Nico Casal has always written soundtracks. When the Spanish-born pianist and composer was four he used to watch television programmes and toddle off to play the music he'd just heard on a cheap keyboard. Since then, he's made a living working writing film scores, including the music for 2016 Oscar-winning short, Stutterer. Yet it's only now that he's felt ready to compose the soundtrack of his own life, debut solo album, Alone.
It all began in Casal's tiny bedroom in East London. Here, he slept, worked, and taught the piano, struggling to survive against the expense and noise of the capital. "Everything happened in that room," he reflects now.
Alone was born on a solitary Sunday, one that was sunny in the morning, and ended with rain. "I was having a really bad moment, and that day was the first in my life where I took a notebook and started to write some ideas, 'how do I feel today', 'how can I express that with the piano'," Casal recalls. He sat down and began to play a structured improvisation on a second-hand upright piano, recording into his laptop via a cheap microphone, occasionally adding elements from a £15 broken organ and a small synth.
It was a crucial moment in what had been a fraught year of highs and lows. When Stutterer was nominated for the Best Short Film Oscar, Casal sank all his savings into travelling to LA for what he now describes as "two weeks I'm not going to forget". He remembers the night after their unexpected victory - including failing to get into Leonardo Di Caprio's house party by waving their statue at the doormen - as entirely "mad". More than a crazy night out, though, the Oscar win changed everything, opening doors to new work and allowing him give up his day job working as a piano teacher. When his boss called up asking if he'd be back to work after the American trip, Nico had to say no. "If there is one moment in my life where I can try to make it as a composer, it is now," he recalls, "So I quit."
It wasn't going to be easy. He was the only Spaniard involved in a winning team at the Oscars that year, resulting in a large amount of unexpected attention, and he didn't know how to handle it – especially all the media requests in his native Galicia. Casal put himself under great pressure to capitalise on the publicity and release a solo record, but the result was just an intense period of writer’s block and further stress which ultimately took its toll on his health. He struggled on, seeking inspiration for a personal musical project by reading books, looking at pictures, finding stories, but that had failed. It was, he now reflects, "a defeat", adding that "It was fear, and not knowing myself that well, I wasn't ready to compose something for me". It was only this quiet Sunday dive deep within to record music that he'd never thought would be heard by anyone else that suddenly liberated him. He describes it as a "fuck it moment" that enabled him to do something intensely personal. "In a way I was trying to compose my soundtrack, that day," he says.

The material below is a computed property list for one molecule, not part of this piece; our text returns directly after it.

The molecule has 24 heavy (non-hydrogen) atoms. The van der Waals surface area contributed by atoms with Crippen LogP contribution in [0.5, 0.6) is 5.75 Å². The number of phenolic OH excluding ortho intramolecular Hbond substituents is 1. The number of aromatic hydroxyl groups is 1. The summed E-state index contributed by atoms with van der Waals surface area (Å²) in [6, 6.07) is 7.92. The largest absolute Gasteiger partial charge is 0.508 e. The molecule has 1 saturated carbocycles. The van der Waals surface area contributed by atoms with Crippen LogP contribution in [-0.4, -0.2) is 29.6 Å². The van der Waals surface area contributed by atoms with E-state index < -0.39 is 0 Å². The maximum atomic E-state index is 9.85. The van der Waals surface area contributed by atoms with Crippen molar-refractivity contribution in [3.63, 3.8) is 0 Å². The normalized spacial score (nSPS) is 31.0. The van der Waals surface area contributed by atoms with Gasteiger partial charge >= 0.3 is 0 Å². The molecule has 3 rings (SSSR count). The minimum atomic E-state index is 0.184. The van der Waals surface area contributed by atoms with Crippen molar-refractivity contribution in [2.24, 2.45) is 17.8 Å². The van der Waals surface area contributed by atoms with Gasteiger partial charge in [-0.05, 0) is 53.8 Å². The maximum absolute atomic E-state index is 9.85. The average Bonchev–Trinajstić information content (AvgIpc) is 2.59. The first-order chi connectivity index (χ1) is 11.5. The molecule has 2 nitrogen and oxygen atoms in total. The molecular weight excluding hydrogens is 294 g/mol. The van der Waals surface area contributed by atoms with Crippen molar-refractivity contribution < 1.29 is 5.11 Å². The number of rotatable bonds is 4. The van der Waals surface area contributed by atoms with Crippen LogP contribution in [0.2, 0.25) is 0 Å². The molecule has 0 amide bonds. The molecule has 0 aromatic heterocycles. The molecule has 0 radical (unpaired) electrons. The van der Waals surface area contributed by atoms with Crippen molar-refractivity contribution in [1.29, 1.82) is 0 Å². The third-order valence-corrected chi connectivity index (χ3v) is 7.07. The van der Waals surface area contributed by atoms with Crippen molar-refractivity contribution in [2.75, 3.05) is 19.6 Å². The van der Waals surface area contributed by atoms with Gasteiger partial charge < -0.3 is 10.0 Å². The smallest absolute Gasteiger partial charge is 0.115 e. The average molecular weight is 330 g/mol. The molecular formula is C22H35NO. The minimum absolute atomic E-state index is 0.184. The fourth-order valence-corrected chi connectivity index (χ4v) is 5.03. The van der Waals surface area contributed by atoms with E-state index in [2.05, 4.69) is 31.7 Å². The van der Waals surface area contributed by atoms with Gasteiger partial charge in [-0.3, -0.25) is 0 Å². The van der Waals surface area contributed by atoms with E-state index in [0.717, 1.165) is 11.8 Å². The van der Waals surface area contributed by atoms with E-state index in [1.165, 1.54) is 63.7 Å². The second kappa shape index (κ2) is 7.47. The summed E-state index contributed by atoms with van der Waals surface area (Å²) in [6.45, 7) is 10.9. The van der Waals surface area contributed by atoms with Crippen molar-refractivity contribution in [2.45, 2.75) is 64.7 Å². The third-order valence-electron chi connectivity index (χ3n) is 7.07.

The composition of Alone was a turning point for Nico Casal, a moment of resolution at the end of a bad relationship that had only exacerbated his stress and health concerns. Shortly after that day recording music he never intended to release he made the decision to leave the expensive pressure cooker of London and move to Madrid for a short time. There, he worked on the soundtrack for a major Spanish film called, ironically enough given the genesis of his album, Sunday’s Illness. Meanwhile that Sunday cure, the day of improvised recording that became Alone, worked both musically and personally for Casal. With distance from the record he can reflect on what it means for him now, as a portrait of, or a soundtrack to, the person he was then. "I wanted to keep the Nico of that day, with all his shit and problems," he says of the decision not to tinker with his improvised recordings. Now he's thinking about what might shape his second album, to be created in a new room by a Nico Casal who's more comfortable in himself: "I feel like a completely different person," he says. "After years of writing for other people I now feel ready to present this album, with my name."
Written by Luke Turner